If you are a client who has already had a financial plan prepared, I issue the same challenge to you that I make in my wealth preservation challenges. Review the various spreadsheets and check the accuracy of the calculations of the first ten rows on the spreadsheet. Unfortunately, the other forms of deception used in connection with financial plans are often subtle and difficult for the public to detect without the help of someone experienced in such matters.
For what it’s worth, whenever I point out the calculation errors in a financial plan, the planner and his company often respond by saying that they were simply calculating future value, so the last line of the spreadsheet only needs to be correct. When I ask if the customer, who paid for the plan, was informed that the planner knew that most of the numbers were wrong and were simply to fool the customer into thinking a lot of work went into the plan, I usually get more blank stares.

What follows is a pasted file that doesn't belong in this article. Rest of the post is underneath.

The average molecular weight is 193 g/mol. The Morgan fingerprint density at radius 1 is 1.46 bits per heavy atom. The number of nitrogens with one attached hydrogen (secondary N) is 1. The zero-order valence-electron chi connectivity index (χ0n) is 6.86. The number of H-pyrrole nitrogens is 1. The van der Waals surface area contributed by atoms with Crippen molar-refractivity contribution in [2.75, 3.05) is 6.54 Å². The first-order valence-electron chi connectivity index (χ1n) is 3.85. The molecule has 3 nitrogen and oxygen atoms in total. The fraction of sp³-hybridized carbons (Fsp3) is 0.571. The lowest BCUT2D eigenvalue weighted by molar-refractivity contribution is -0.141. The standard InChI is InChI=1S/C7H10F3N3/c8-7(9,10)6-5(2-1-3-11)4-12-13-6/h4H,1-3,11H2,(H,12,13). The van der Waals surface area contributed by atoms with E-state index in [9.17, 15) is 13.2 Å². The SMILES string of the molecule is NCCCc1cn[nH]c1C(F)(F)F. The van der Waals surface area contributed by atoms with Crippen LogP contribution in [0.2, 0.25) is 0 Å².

Likewise, when I ask whether the customer was informed of whether past performance or “guesstimates” were used in making the asset allocation recommendations, as well as the inherent issues with either approach, I often get more blank stares or a defense that the plan disclaimed liability the contents of the plan. So the planner asked the customer to pay for the plan, then basically added a disclaimer to the effect that the planner and his company were not liable for the quality of advice provided within the plan . So much for developing a relationship of trust. Your honor, the prosecution rests